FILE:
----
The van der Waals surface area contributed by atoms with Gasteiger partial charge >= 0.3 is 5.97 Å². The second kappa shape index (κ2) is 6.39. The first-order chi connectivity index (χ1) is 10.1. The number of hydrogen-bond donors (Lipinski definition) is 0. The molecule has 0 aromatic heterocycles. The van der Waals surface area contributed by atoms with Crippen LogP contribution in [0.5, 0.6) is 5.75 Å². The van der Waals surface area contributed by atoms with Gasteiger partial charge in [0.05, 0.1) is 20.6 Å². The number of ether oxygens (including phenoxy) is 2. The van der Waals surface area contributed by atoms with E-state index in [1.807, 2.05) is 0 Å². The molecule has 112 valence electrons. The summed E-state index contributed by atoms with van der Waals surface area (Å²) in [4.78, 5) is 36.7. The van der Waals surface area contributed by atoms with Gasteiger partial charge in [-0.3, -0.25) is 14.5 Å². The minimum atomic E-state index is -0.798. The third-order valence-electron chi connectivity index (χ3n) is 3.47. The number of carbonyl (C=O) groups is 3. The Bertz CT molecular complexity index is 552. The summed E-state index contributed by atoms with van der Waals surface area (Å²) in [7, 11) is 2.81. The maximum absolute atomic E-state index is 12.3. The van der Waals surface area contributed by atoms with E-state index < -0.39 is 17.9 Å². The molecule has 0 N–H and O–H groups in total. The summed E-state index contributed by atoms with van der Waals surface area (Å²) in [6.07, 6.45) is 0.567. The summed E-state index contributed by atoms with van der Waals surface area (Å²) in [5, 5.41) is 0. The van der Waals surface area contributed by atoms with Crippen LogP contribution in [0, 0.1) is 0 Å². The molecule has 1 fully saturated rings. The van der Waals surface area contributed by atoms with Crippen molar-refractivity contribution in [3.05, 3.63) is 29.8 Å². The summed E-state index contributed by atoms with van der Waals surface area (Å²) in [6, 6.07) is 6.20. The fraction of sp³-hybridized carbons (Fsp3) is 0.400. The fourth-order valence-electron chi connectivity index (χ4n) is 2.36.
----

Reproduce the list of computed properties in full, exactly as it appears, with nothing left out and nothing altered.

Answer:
The van der Waals surface area contributed by atoms with Gasteiger partial charge >= 0.3 is 5.97 Å². The second kappa shape index (κ2) is 6.39. The first-order chi connectivity index (χ1) is 10.1. The number of hydrogen-bond donors (Lipinski definition) is 0. The molecule has 0 aromatic heterocycles. The van der Waals surface area contributed by atoms with Crippen LogP contribution in [0.5, 0.6) is 5.75 Å². The van der Waals surface area contributed by atoms with Gasteiger partial charge in [0.05, 0.1) is 20.6 Å². The number of ether oxygens (including phenoxy) is 2. The van der Waals surface area contributed by atoms with E-state index in [1.807, 2.05) is 0 Å². The molecule has 112 valence electrons. The summed E-state index contributed by atoms with van der Waals surface area (Å²) in [4.78, 5) is 36.7. The van der Waals surface area contributed by atoms with Gasteiger partial charge in [-0.3, -0.25) is 14.5 Å². The minimum atomic E-state index is -0.798. The third-order valence-electron chi connectivity index (χ3n) is 3.47. The number of carbonyl (C=O) groups is 3. The Bertz CT molecular complexity index is 552. The summed E-state index contributed by atoms with van der Waals surface area (Å²) in [7, 11) is 2.81. The maximum absolute atomic E-state index is 12.3. The van der Waals surface area contributed by atoms with E-state index < -0.39 is 17.9 Å². The molecule has 0 N–H and O–H groups in total. The summed E-state index contributed by atoms with van der Waals surface area (Å²) in [6.07, 6.45) is 0.567. The summed E-state index contributed by atoms with van der Waals surface area (Å²) in [5, 5.41) is 0. The van der Waals surface area contributed by atoms with Crippen LogP contribution in [0, 0.1) is 0 Å². The molecule has 1 fully saturated rings. The van der Waals surface area contributed by atoms with Crippen molar-refractivity contribution in [3.05, 3.63) is 29.8 Å². The summed E-state index contributed by atoms with van der Waals surface area (Å²) in [6, 6.07) is 6.20. The fraction of sp³-hybridized carbons (Fsp3) is 0.400. The fourth-order valence-electron chi connectivity index (χ4n) is 2.36.